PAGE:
The Tokai No. 2 nuclear power plant in Tokai, Ibaraki Prefecture, in July last year
March 15, 2019
Tokyo Electric Power Co. and other utilities are taking a huge gamble by providing hundreds of billions of yen (billions of dollars) to restart an aging nuclear power plant in need of safety upgrades.
Japan Atomic Power Co. intends to resume operations of the one reactor at the Tokai No. 2 nuclear plant in Ibaraki Prefecture in January 2023, but 300 billion yen–nearly double the initial estimate–is reportedly needed to ensure its safety.
TEPCO, which will be provided with electricity from the Tokai plant, will offer 190 billion yen, or two-thirds of the total cost. Tohoku Electric Power Co., Chubu Electric Power Co., Kansai Electric Power Co. and Hokuriku Electric Power Co. will also offer financial support.
But it remains unclear whether municipalities around the plant will approve the plan to restart the reactor.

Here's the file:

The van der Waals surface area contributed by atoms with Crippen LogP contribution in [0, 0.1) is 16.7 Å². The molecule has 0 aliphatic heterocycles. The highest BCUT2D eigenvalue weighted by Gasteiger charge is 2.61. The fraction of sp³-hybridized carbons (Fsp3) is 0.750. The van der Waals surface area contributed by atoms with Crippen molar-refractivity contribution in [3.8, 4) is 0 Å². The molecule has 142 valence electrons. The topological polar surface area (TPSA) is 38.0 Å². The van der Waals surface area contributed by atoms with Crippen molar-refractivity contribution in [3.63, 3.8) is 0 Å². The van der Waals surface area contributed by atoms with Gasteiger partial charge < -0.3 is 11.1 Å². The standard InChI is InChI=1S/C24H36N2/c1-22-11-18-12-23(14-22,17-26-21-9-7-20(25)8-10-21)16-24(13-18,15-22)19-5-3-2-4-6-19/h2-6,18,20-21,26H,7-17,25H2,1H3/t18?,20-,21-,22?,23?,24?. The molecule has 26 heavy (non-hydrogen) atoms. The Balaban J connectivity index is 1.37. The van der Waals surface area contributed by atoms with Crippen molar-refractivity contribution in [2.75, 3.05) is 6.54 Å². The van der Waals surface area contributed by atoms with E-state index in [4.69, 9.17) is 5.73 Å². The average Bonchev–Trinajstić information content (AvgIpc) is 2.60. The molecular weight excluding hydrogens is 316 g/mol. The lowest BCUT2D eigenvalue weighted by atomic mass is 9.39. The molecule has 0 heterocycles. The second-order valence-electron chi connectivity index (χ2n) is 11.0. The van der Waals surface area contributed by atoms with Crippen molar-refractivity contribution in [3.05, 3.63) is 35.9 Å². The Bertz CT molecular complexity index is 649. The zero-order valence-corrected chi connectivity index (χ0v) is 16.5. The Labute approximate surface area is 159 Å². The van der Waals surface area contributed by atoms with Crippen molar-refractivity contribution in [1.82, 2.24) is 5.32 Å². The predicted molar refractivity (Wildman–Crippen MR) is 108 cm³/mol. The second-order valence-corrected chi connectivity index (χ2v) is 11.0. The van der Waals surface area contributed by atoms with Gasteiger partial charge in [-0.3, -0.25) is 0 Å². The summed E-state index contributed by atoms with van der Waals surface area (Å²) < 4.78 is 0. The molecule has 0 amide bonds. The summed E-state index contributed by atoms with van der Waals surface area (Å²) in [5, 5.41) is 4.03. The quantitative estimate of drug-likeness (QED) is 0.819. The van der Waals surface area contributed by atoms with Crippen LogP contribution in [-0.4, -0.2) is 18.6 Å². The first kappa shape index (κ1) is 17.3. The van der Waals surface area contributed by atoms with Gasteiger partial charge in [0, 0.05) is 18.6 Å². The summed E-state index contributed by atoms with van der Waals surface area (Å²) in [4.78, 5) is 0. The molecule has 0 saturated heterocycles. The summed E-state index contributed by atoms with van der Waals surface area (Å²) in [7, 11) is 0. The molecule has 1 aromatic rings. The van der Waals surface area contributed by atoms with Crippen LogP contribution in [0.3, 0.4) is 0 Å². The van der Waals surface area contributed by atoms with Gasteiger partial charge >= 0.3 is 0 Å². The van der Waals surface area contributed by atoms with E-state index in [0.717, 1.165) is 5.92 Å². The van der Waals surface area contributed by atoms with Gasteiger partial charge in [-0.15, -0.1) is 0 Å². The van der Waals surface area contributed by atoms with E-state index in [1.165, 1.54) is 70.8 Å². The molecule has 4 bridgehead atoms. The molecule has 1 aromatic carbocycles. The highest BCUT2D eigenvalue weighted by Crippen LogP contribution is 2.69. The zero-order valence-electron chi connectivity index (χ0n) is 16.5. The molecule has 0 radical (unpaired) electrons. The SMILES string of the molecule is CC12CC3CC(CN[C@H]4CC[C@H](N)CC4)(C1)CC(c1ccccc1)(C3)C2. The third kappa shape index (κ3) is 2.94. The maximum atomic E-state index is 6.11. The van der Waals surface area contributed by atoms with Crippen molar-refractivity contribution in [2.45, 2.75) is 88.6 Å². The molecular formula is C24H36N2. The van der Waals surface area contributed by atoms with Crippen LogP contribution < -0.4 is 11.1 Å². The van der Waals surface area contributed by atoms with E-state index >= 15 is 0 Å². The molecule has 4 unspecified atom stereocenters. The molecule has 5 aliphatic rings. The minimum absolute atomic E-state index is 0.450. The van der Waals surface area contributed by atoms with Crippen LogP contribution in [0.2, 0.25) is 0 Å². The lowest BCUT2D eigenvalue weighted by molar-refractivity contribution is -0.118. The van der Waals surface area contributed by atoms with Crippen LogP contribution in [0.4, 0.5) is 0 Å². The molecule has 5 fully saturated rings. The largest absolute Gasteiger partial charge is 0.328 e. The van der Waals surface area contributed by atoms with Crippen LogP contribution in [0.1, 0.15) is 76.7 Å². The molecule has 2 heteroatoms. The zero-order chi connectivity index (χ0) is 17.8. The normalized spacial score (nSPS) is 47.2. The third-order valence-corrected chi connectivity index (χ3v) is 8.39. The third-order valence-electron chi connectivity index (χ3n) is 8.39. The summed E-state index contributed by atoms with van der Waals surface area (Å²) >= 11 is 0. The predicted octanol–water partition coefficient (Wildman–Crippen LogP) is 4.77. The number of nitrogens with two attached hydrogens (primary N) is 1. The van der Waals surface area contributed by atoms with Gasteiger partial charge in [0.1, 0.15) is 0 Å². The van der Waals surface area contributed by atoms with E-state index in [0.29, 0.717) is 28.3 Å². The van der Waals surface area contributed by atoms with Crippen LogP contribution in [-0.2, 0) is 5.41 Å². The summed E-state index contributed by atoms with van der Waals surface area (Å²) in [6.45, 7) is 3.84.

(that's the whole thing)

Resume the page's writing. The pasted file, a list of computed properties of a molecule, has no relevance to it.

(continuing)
If Japan Atomic Power fails to win consent from the local governments and is forced to scrap the Tokai No. 2 plant, TEPCO and other power distributors could suffer big financial losses.
TEPCO was effectively turned into a state property after the crisis unfolded at the Fukushima No. 1 nuclear power plant in March 2011. With taxpayers’ money injected into it, TEPCO’s plan to offer assistance to another operator’s nuclear facility that has no clear prospects of restarting will inevitably provoke controversy.
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